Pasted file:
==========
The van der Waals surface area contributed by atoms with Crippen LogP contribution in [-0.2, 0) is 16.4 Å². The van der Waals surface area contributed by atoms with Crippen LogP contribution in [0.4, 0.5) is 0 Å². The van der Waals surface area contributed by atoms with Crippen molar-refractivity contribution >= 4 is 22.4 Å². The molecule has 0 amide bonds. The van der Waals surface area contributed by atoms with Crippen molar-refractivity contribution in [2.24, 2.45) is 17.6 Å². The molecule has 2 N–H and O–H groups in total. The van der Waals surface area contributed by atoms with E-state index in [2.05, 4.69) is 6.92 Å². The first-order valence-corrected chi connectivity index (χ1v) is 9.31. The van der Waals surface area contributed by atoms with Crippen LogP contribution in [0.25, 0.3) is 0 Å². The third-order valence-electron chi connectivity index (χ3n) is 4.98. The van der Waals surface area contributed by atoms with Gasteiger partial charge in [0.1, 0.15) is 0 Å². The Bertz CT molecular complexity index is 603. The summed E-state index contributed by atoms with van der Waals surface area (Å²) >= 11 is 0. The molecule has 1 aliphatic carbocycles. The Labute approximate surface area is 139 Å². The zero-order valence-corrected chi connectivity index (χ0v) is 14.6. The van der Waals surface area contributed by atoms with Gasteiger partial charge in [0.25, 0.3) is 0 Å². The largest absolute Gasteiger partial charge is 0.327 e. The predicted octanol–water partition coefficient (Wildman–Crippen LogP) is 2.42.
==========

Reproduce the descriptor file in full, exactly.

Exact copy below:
The van der Waals surface area contributed by atoms with Crippen LogP contribution in [-0.2, 0) is 16.4 Å². The van der Waals surface area contributed by atoms with Crippen LogP contribution in [0.4, 0.5) is 0 Å². The van der Waals surface area contributed by atoms with Crippen molar-refractivity contribution >= 4 is 22.4 Å². The molecule has 0 amide bonds. The van der Waals surface area contributed by atoms with Crippen molar-refractivity contribution in [2.24, 2.45) is 17.6 Å². The molecule has 2 N–H and O–H groups in total. The van der Waals surface area contributed by atoms with E-state index in [2.05, 4.69) is 6.92 Å². The first-order valence-corrected chi connectivity index (χ1v) is 9.31. The van der Waals surface area contributed by atoms with Crippen LogP contribution in [0.25, 0.3) is 0 Å². The third-order valence-electron chi connectivity index (χ3n) is 4.98. The van der Waals surface area contributed by atoms with Gasteiger partial charge in [0.1, 0.15) is 0 Å². The Bertz CT molecular complexity index is 603. The summed E-state index contributed by atoms with van der Waals surface area (Å²) >= 11 is 0. The molecule has 1 aliphatic carbocycles. The Labute approximate surface area is 139 Å². The zero-order valence-corrected chi connectivity index (χ0v) is 14.6. The van der Waals surface area contributed by atoms with Gasteiger partial charge in [0.25, 0.3) is 0 Å². The largest absolute Gasteiger partial charge is 0.327 e. The predicted octanol–water partition coefficient (Wildman–Crippen LogP) is 2.42.